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MAY 2011

DECLARATION I myself Abdi Fatah Muhudin Hirabe declare that this work is my original work not appeared another where else

Student signature: --------------------------------------------------------------------

Date: ------------------------------------------------------------------------------------

Supervisor signature: ------------------------------------------------------------------

Date: ---------------------------------------------------------------------------------------

DEDICATION I wish to dedicate this report to my mothers and father Khadija Sheikh Ahmed and Muhudin Hirabe respectively who brought me up and have facilitated my entire education to this far.

ACKNOWLEDGMENT First and foremost I wish to give thanks to ALLAH who gave me this golden opportunity to accomplish this fieldwork successfully. Secondly I would like to express my thanks to STVS management for their financial support and my supervisors who dedicated most of their time in the three attached areas of my studies. Hassan Issack the regional officer of Wajaale Dr :Yusuf in Hargeisa Ahmed Buroa in Berbera

Lastly I extend my thanks to all the tutors who have helped in the preparation of this fieldwork report as follows. Dr Abdullahi Sheikh (Dean of the studies ) Dr.Nuh Hajji Abdi Dr Abdullahi Hirsi Dr:Abdi qadir Khalif Mr :Mohamed Aden (M.IT)

Table of contents CHAPTER ONE--------------------------------------------------------------------------------------6 1.0 Introduction---------------------------------------------------------------------------------------6 1.1 Background information of the study areas--------------------------------------------------6 1.1.1 Tog wajaale background information-------------------------------------------------------6 1.1.2 Hargeisa background information-----------------------------------------------------------7 1.1.3 Berbera background information------------------------------------------------------------7 1.2 Objectives-----------------------------------------------------------------------------------------7 1.3 Methodology--------------------------------------------------------------------------------------7 1.4 Expected output----------------------------------------------------------------------------------7 CHAPTER TWO: ACTIVITIES CARRIED OUT DURING THE FIELD STUDY 2.0 Introduction---------------------------------------------------------------------------------------8 2.1 Wajaale Livestock Market----------------------------------------------------------------------8 2.2.1 Hargeisa livestock market-------------------------------------------------------------------10 2.2 Hargeisa------------------------------------------------------------------------------------------10 2.2.2 Milk market-----------------------------------------------------------------------------------12 2.2.3 Maandeeq Slaughter house------------------------------------------------------------------12 2.3 Berbera-------------------------------------------------------------------------------------------15 2.3.1 Activities carried out in Berbera-----------------------------------------------------------15 CHAPTER THREE 3.1 Conclusion---------------------------------------------------------------------------------------16 3.2 Recommendations------------------------------------------------------------------------------16 3.3 Lessons learnt ----------------------------------------------------------------------------------17 Annex 1: Interview guide for the livestock market---------------------------------------------18 Annex2: Pictorial section--------------------------------------------------------------------------19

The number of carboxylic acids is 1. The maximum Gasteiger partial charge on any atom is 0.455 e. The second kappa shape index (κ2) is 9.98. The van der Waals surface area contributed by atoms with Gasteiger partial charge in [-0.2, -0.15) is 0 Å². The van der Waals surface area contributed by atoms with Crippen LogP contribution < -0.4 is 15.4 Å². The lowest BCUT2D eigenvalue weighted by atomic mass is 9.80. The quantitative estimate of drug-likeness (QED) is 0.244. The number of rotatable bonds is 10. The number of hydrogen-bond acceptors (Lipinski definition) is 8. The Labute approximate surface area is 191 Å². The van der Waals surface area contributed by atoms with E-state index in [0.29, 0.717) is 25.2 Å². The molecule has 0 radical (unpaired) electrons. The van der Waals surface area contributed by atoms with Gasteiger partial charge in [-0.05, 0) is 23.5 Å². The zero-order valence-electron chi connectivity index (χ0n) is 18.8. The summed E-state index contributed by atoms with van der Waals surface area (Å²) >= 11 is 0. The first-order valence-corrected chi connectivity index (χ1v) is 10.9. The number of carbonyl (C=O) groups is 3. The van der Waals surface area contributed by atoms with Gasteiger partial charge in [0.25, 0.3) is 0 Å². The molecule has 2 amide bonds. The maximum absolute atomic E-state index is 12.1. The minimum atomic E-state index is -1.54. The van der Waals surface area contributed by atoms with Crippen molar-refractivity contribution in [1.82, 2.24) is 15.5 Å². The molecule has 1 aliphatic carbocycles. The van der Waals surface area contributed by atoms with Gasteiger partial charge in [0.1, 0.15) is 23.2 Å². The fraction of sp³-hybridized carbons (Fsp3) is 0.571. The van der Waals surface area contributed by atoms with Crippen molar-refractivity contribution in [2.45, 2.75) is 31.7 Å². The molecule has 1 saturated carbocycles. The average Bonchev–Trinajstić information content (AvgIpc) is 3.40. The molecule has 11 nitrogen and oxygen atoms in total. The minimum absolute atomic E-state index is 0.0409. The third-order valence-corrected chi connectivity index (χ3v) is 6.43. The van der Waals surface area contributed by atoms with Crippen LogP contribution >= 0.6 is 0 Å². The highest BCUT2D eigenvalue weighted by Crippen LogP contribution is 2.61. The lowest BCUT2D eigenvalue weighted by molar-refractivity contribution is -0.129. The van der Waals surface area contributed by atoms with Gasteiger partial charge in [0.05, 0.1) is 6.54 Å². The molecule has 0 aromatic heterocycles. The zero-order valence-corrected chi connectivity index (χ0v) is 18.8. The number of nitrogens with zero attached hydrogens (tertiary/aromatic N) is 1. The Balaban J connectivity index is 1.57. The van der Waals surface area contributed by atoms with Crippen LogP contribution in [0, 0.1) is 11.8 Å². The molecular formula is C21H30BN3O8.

CHAPTER ONE 1.0 Introduction At the end of each academic year students at STVS are sent to different places in the Somali ecosystem for field studies in order to expose them to the work environment and also an opportunity for them to exercise and practice what they have been learning at school. This section examines the background information to the field study and the different study areas. The objective of the field study, methodology and expected outputs are also highlighted. The field work started on 29th May to 12th June 2011 with the students visiting 3 different areas i.e. Waajale, Hargeiza and Berbera. Students spent six days in each area during which they visited different veterinary institutions in the livestock sector. In each visited institution students observed all the activities carried out, equipments used, the people involved and any products traded. 1.1 Background information of the study areas